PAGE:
March 24, 2023
It has been a housing market roller coaster the past few years with no shortage of news about record-high prices, outrageous negotiations – such as all-cash deals and cars – and questions about if there is a bubble and if it will burst.
The pendulum swung from a buyer’s market to a seller’s market as the effects of the pandemic changed consumer behavior. Families started feeling cramped after sheltering in place for more than a year, global supply chain issues picked up, and then-low interest rates began climbing.
While we have seen the stark rise in home prices flattening out a little from 2022, this downturn will not wholly correct itself to pre-pandemic levels.
The most recent Case-Schiller Home Price Index, one of the leading indicators of United States residential real estate prices, showed that home prices decreased quarter over quarter but are still 7.7 percent higher than a year ago.
It is worth noting that seasonality plays a role here, too, so we currently see some prices slightly lower given the time of year.
So yes, we are still in an affordability crisis and unlikely to see the complete housing market tumble in 2023. Here is why.
Homeowners are reluctant to sell
We have seen this anecdotally as homeowners access their home equity instead of selling.
Now the data is out: January 2023 U.S. Existing Home Sale volumes are down 34 percent compared to January 2022, according to the National Association of Realtors. This is the 12th straight monthly decline in existing home sales.
Homeowners have a low motivation to sell because many are locked into low-rate mortgages and do not want to give up that rate to sell and repurchase a more expensive home with a higher mortgage rate.
With affordability at an all-time low, homeowners are finding ways to access their home equity for renovation projects to suit their needs better.
Homeowners also use their increased equity to pad retirement and savings accounts, pay off high-interest credit card debt, and supplement living expenses as inflation grows.
Credit availability is exceptionally tight, and regulators removed faulty financial products
The housing market is expected to stay strong, mainly due to the current limited credit availability.
This is a significant contrast to the situation in 2008, where obtaining loans was considerably more accessible for borrowers.
During that time, several unsafe mortgage products enabled individuals with low credit scores to qualify for loans, but those have since been eliminated from the market.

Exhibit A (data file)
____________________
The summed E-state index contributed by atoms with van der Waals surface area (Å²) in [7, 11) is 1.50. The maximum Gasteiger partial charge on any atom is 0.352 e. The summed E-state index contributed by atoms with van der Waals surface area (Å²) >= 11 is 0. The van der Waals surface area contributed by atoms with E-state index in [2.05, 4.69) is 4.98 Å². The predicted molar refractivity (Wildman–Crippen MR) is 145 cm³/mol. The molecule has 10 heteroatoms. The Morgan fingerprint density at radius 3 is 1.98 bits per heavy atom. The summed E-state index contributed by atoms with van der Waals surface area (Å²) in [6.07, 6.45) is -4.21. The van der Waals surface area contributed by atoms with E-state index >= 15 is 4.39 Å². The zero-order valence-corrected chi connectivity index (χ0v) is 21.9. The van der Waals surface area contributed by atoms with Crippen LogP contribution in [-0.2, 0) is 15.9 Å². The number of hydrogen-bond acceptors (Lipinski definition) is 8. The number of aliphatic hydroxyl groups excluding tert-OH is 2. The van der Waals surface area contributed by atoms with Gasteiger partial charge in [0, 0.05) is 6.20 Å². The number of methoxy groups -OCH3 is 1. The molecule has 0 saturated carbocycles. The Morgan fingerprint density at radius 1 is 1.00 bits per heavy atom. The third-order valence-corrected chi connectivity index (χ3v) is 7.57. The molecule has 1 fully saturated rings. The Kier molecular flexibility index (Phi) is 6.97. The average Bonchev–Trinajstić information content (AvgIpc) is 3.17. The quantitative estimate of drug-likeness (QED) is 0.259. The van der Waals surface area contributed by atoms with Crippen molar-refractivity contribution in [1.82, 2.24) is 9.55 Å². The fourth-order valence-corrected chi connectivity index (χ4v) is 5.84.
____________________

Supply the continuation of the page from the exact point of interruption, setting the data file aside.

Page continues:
The 30-year fixed mortgage is the primary product, providing a more stable option for borrowers and lenders.
Mortgage delinquency rates are low
Mortgage delinquency rates – when a homeowner is late on a required mortgage payment – are currently low. This is because lenders are not lending to borrowers with bad credit scores.
Banks and institutions are only lending to those with a pristine credit score, related to the previous point about less risky financial products on the market. This means the quality of the loans is better than before, which directly correlates to default rates.
Home equity is at an all-time high, which means foreclosures are not coming
Homeowners have an incredible amount of home equity compared to 2008, putting them in good financial shape and allowing them to sell their property for a profit.
According to CoreLogic's Home Equity Report, individuals with outstanding mortgages in the United States experienced a 15.8 percent rise in equity during the third quarter of 2022.
On average, borrowers saw a gain of $34,300 in equity over the same period.
Data from Yardeni Research shows a record amount of $29.6 trillion of home equity in the U.S.
This accumulated home equity is helping homeowners avert foreclosures.
Distressed sales – foreclosures and short sales – represented 1 percent of sales in January, identical to last month and one year ago, according to the NAR.
Housing market is starved for inventory
Over the last few years, the demand from lack of inventory has been one factor driving that home price appreciation.
Back in 2008, during the housing crisis, many tiny home builders went out of business, and new builds plummeted. New builds started to pick up again, but the global supply chain shortage increased the cost of construction materials such as wood and slowed the progress.
New home listings now are at a record low, according to Realtor.com’s January Housing Trends Report, which showed new listings were down about 5 percent year-over-year in January.
Compared to the previous month's 21 percent decrease and November's 17.2 percent decline, the current rate of decline is significantly lower.
Despite this improvement, new listings still lag behind pre-pandemic levels between 2017 and 2019 by 25 percent.
However, we have seen builder sentiment rising.
Because of low inventory and high demand, a combination of things will need to happen for prices to plummet
Since the real estate market is starving for inventory, there is significant pent-up demand.
We will unlikely see home price appreciation slow with a single factor such as interest rates.
Inflation, affordability, interest rates, supply and other factors will likely need to combine over the year to make home prices drop.
WHAT WILL HAPPEN this year? The housing market sentiment is growing, especially in home equity investments.
We have seen cautious optimism from institutional REITs adding HEIs to their portfolios.
We will continue to see homeowners accessing their home equity to pay off high-interest debt, start renovation projects, or pad their savings and retirement accounts.
We are seeing homeowners looking to access their built-up home equity to gain financial freedom with no additional monthly payments and no new debt while the housing market remains hotter than usual.